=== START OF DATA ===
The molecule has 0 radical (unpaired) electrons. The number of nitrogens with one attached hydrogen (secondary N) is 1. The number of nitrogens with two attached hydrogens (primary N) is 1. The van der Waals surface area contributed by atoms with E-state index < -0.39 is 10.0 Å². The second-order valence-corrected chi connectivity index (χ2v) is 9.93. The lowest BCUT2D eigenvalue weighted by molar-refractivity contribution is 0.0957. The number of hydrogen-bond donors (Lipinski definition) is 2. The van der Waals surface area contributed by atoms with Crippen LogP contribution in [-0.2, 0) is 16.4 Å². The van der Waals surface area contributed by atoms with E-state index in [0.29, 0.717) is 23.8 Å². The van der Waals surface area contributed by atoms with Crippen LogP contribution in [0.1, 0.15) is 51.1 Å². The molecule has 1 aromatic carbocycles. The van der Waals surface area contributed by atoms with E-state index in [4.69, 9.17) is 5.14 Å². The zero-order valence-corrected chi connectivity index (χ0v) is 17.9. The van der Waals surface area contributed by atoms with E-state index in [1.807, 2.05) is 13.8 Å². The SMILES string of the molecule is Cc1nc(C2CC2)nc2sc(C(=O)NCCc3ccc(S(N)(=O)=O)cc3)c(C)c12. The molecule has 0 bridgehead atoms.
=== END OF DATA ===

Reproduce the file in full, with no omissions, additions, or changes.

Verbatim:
The molecule has 0 radical (unpaired) electrons. The number of nitrogens with one attached hydrogen (secondary N) is 1. The number of nitrogens with two attached hydrogens (primary N) is 1. The van der Waals surface area contributed by atoms with E-state index < -0.39 is 10.0 Å². The second-order valence-corrected chi connectivity index (χ2v) is 9.93. The lowest BCUT2D eigenvalue weighted by molar-refractivity contribution is 0.0957. The number of hydrogen-bond donors (Lipinski definition) is 2. The van der Waals surface area contributed by atoms with Crippen LogP contribution in [-0.2, 0) is 16.4 Å². The van der Waals surface area contributed by atoms with E-state index in [0.29, 0.717) is 23.8 Å². The van der Waals surface area contributed by atoms with Crippen LogP contribution in [0.1, 0.15) is 51.1 Å². The molecule has 1 aromatic carbocycles. The van der Waals surface area contributed by atoms with E-state index in [4.69, 9.17) is 5.14 Å². The zero-order valence-corrected chi connectivity index (χ0v) is 17.9. The van der Waals surface area contributed by atoms with E-state index in [1.807, 2.05) is 13.8 Å². The SMILES string of the molecule is Cc1nc(C2CC2)nc2sc(C(=O)NCCc3ccc(S(N)(=O)=O)cc3)c(C)c12. The molecule has 0 bridgehead atoms.